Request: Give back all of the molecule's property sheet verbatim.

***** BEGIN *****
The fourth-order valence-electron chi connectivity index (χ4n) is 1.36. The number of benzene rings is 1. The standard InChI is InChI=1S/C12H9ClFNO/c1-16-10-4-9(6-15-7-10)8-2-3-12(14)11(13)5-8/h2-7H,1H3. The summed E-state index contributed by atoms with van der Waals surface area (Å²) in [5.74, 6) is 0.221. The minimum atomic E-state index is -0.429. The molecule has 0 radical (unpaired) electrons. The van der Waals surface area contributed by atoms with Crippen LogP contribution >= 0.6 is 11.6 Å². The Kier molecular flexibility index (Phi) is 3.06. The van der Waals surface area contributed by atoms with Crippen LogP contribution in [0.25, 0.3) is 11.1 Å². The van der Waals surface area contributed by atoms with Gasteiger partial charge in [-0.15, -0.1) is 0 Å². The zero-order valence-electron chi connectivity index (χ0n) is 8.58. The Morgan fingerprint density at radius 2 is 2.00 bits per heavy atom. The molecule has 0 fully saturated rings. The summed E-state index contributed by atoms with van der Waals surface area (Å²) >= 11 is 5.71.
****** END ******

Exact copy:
The fourth-order valence-electron chi connectivity index (χ4n) is 1.36. The number of benzene rings is 1. The standard InChI is InChI=1S/C12H9ClFNO/c1-16-10-4-9(6-15-7-10)8-2-3-12(14)11(13)5-8/h2-7H,1H3. The summed E-state index contributed by atoms with van der Waals surface area (Å²) in [5.74, 6) is 0.221. The minimum atomic E-state index is -0.429. The molecule has 0 radical (unpaired) electrons. The van der Waals surface area contributed by atoms with Crippen LogP contribution >= 0.6 is 11.6 Å². The Kier molecular flexibility index (Phi) is 3.06. The van der Waals surface area contributed by atoms with Crippen LogP contribution in [0.25, 0.3) is 11.1 Å². The van der Waals surface area contributed by atoms with Gasteiger partial charge in [-0.15, -0.1) is 0 Å². The zero-order valence-electron chi connectivity index (χ0n) is 8.58. The Morgan fingerprint density at radius 2 is 2.00 bits per heavy atom. The molecule has 0 fully saturated rings. The summed E-state index contributed by atoms with van der Waals surface area (Å²) >= 11 is 5.71.